Tim Heckman, part of the research team at Astrophysical Sciences at Johns Hopkins University, said of Galex’s discovery “What we’re seeing right now is perhaps the last dregs of galaxy birth, the last few stragglers,” he said. “We don’t yet know really what’s controlling this decline in the formation of galaxies.”
When Was the Last Galaxy Formed?
Scientists have known for a long time that most large galaxies were born 5-10 billion years ago and the rate of their creation has been in decline since.
The most recently formed galaxy is believed to be the one in this report with the catchy name HSC J1631+4426, which is 460 million light-years away and thought to be less than half-a-billion years old, compared to our own galaxy’s 13.6 billion years.
There is no evidence of protogalaxy formation happening today. Protogalaxies are the precursor of galaxies and not seeing them suggests galaxy formation has come to an end.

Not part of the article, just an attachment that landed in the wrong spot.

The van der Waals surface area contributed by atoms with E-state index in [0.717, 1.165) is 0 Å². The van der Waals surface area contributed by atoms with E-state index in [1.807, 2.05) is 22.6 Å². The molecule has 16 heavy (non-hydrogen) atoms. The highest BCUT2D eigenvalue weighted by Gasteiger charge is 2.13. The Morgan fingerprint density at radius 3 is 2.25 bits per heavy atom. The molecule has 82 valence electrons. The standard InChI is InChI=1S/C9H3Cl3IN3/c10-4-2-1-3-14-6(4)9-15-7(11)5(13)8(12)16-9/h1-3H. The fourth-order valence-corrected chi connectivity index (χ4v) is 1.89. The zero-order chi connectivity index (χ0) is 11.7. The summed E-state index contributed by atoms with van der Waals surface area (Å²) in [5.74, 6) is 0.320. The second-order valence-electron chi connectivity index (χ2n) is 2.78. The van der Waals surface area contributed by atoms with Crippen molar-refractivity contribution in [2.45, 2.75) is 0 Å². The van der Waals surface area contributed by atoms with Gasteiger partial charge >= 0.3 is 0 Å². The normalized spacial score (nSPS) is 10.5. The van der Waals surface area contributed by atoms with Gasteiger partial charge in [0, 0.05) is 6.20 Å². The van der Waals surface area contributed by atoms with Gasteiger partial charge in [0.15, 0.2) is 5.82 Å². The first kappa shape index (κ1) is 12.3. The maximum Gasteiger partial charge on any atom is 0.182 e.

Scientists have, however, found tantalizing evidence of ‘baby galaxies’ relatively nearby. This leads astronomers to believe that the maturing of young galaxies has not yet come to an end.
Outside of those scant examples of genuine new galaxies, all we have left is the merger of existing galaxies leading to new star birth from the violent energy that ensues.
What we don’t know yet is what the James Webb telescope will discover about the current state of galaxy creation when it sees further back in time than we’ve ever managed before.
This article from Space Australia (link opens a new tab) gives a fascinating insight into how astronomers look for young, far-distant galaxies.